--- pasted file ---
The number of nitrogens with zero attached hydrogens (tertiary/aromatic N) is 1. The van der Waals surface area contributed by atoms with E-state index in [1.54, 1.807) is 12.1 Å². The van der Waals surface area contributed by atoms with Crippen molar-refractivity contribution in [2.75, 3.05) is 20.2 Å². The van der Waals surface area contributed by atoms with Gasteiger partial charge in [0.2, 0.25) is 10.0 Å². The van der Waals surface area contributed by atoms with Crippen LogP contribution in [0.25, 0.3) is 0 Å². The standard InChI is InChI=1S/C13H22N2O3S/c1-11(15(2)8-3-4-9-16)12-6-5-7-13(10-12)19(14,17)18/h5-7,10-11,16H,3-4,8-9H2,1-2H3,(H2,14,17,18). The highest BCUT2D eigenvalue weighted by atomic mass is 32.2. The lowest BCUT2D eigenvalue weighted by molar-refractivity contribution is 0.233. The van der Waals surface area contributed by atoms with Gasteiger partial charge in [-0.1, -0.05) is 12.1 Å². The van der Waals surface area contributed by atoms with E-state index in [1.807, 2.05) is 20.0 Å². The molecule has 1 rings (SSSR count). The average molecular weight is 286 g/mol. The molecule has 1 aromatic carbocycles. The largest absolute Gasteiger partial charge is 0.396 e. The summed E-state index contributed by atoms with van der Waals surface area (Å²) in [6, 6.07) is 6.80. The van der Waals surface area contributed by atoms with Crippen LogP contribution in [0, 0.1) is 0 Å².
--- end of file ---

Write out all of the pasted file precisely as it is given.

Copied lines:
The number of nitrogens with zero attached hydrogens (tertiary/aromatic N) is 1. The van der Waals surface area contributed by atoms with E-state index in [1.54, 1.807) is 12.1 Å². The van der Waals surface area contributed by atoms with Crippen molar-refractivity contribution in [2.75, 3.05) is 20.2 Å². The van der Waals surface area contributed by atoms with Gasteiger partial charge in [0.2, 0.25) is 10.0 Å². The van der Waals surface area contributed by atoms with Crippen LogP contribution in [0.25, 0.3) is 0 Å². The standard InChI is InChI=1S/C13H22N2O3S/c1-11(15(2)8-3-4-9-16)12-6-5-7-13(10-12)19(14,17)18/h5-7,10-11,16H,3-4,8-9H2,1-2H3,(H2,14,17,18). The highest BCUT2D eigenvalue weighted by atomic mass is 32.2. The lowest BCUT2D eigenvalue weighted by molar-refractivity contribution is 0.233. The van der Waals surface area contributed by atoms with Gasteiger partial charge in [-0.1, -0.05) is 12.1 Å². The van der Waals surface area contributed by atoms with E-state index in [1.807, 2.05) is 20.0 Å². The molecule has 1 rings (SSSR count). The average molecular weight is 286 g/mol. The molecule has 1 aromatic carbocycles. The largest absolute Gasteiger partial charge is 0.396 e. The summed E-state index contributed by atoms with van der Waals surface area (Å²) in [6, 6.07) is 6.80. The van der Waals surface area contributed by atoms with Crippen LogP contribution in [0, 0.1) is 0 Å².